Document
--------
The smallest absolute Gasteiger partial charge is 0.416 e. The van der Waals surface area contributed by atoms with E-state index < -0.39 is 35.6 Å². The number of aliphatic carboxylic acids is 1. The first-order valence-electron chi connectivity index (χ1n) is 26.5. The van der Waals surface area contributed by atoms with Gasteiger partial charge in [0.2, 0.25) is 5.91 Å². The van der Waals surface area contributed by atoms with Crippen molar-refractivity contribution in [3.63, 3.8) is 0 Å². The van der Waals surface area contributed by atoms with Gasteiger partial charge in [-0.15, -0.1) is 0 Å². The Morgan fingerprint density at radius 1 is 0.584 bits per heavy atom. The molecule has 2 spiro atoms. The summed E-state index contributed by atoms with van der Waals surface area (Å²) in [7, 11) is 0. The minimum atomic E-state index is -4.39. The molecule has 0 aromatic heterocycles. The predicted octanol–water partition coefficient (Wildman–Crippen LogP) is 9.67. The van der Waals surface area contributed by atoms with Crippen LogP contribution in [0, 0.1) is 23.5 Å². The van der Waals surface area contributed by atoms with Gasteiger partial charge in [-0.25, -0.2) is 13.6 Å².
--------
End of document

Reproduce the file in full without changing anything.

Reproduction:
The smallest absolute Gasteiger partial charge is 0.416 e. The van der Waals surface area contributed by atoms with E-state index < -0.39 is 35.6 Å². The number of aliphatic carboxylic acids is 1. The first-order valence-electron chi connectivity index (χ1n) is 26.5. The van der Waals surface area contributed by atoms with Gasteiger partial charge in [0.2, 0.25) is 5.91 Å². The van der Waals surface area contributed by atoms with Crippen molar-refractivity contribution in [3.63, 3.8) is 0 Å². The van der Waals surface area contributed by atoms with Gasteiger partial charge in [-0.15, -0.1) is 0 Å². The Morgan fingerprint density at radius 1 is 0.584 bits per heavy atom. The molecule has 2 spiro atoms. The summed E-state index contributed by atoms with van der Waals surface area (Å²) in [7, 11) is 0. The minimum atomic E-state index is -4.39. The molecule has 0 aromatic heterocycles. The predicted octanol–water partition coefficient (Wildman–Crippen LogP) is 9.67. The van der Waals surface area contributed by atoms with Crippen LogP contribution in [0, 0.1) is 23.5 Å². The van der Waals surface area contributed by atoms with Gasteiger partial charge in [-0.25, -0.2) is 13.6 Å².